Tasting, or gustation, includes the elements of sweet, sour, bitter, salty, and umami.  However, you can also feel the texture of the chocolate.  How creamy is it? Is it gritty at all?  How easily does it melt in your  mouth?  Remember, the temperature of your palate cleanser or the chocolate itself, if too cold, can greatly affect all this.  The dryness, such as in Wine, will also be something you can taste in dark chocolate.  A darker chocolate tends to be more dry.  This 'dryness' comes from the alkaloids within the cacao, which are the molecules that also make the chocolate so dark.  



This final step is more important than you may think.  While you are allowing the chocolate to melt in your mouth, it's important to inhale and exhale.  It is during the exhale that the volatiles (odour molecules) get thrown around in our nasal cavity and picked up by receptors.  The tongue and pick up 5 tastes, but our nose can pick up countless numbers of aromas.  A simple equation to remember is 'Flavour = Taste + Aroma'.  While the chocolate is melting in your mouth, move your tongue around, get the volatiles moving around, and continue to breath in and out, repeatedly.  

The more you breath during tasting, the more aromas you will pick up, and the more flavours you will taste.  Sometimes we get so focused on figuring out the flavours we forget to continue to breath.  Don't stop, even after all the chocolate has melted and been swallowed. 

Quality chocolate will have beginning, middle, and end notes.  The more we breath while we taste, the more chances we have of picking up the different stages within the chocolate.  Sometimes it helps to break our chocolate sample in two, and repeated the whole process twice.  This will allow you more time to pinpoint the flavours you taste and articulate and record them.  

My Thoughts on Chocolate Tasting

Chocolate tasting is multifaceted and incorporates all your senses, even including listening and touch.  Well made chocolate is like music, with a range of flavour notes that come together to spark feelings and emotions.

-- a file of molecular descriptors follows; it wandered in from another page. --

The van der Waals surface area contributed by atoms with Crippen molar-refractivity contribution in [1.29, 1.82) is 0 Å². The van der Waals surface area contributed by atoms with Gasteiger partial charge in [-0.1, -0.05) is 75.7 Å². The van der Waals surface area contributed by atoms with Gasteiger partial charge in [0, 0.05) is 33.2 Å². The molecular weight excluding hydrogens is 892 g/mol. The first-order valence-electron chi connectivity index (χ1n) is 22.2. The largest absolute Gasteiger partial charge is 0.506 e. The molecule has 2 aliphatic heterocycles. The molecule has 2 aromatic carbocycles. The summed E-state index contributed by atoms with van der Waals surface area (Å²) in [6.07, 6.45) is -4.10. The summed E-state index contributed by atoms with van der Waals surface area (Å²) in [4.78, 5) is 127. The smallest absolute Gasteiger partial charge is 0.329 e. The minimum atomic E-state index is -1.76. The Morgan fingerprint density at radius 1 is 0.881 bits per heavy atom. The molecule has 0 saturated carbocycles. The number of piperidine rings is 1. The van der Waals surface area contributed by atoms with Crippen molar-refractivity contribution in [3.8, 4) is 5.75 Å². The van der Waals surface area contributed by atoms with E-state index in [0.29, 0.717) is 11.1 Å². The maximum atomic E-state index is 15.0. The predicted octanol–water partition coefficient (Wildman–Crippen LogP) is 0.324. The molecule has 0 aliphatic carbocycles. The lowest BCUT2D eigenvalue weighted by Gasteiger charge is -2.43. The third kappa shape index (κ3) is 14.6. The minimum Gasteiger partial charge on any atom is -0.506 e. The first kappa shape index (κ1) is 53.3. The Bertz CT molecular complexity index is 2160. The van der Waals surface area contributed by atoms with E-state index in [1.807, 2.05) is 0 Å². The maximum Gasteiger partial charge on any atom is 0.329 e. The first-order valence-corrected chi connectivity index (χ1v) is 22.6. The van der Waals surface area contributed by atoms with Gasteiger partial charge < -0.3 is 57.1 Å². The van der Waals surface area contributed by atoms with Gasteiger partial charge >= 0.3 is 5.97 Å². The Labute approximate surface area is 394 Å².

As you savour the chocolate in your mouth, you may first pick up the flavour of dried fruits, then detect notes of well roasted hazelnut, and finally finish off with the flavour of a crusty bread.  Some flavours may surprise you, such as tobacco or, crazy enough, even prosciutto.  

Whether these flavours bring about a positive or negative experience depends on you.  Although many people agree on certain flavours within a given chocolate, there are no wrong answers.  This is your experience, and how you receive the chocolate will often be different in some way from someone else.  The more chocolates you try, and the more you try to explain the flavours, and the better you will become at building up a chocolate vocabulary.  

The purpose of a chocolate tasting is to enjoy the flavours contained within the chocolate bar itself.  For this reason, plain, dark chocolate is normally used, without inclusions such as nuts or fruits.  The percentage usually ranges from 60-80% cacao.  Chocolate below 60%, and the sweetness begins to mask the flavours.  Anything above 80% and the alkaloids within the cacao overpower the flavours. 

A tasting can also be done with milk chocolate, although it's recommended to compare it with other milk chocolates.  Changing between the sweeter milk chocolate and the more intense dark chocolate in one tasting can greatly alter your perception of the flavours.  White chocolate is not usually part of a tasting, since it doesn't contain any cacao solids, the element of cacao that gives chocolate its flavour.  

Keep in mind that these are recommendations, and which chocolate you choose to enjoy is up to you.  One may even have a chocolate truffle tasting, or compare chocolate bars with the same inclusions.  The idea is to limit the variables and narrow down the focus of your tasting, in order to more fairly compare the chocolates and to not become overwhelmed.  

A well conducted chocolate tasting incorporates the idea of using all your senses.  As well, taking the time to acknowledge all your senses during the process.  In doing so, you can achieve the greatest satisfaction from your chocolate.  You may be surprised.  Conduct your tastings with friends or on your own.  Appreciate what you eat, and discover what you may have been missing out on.  

Still want to experience more?  Join one of the Chocolate Sensory Workshops.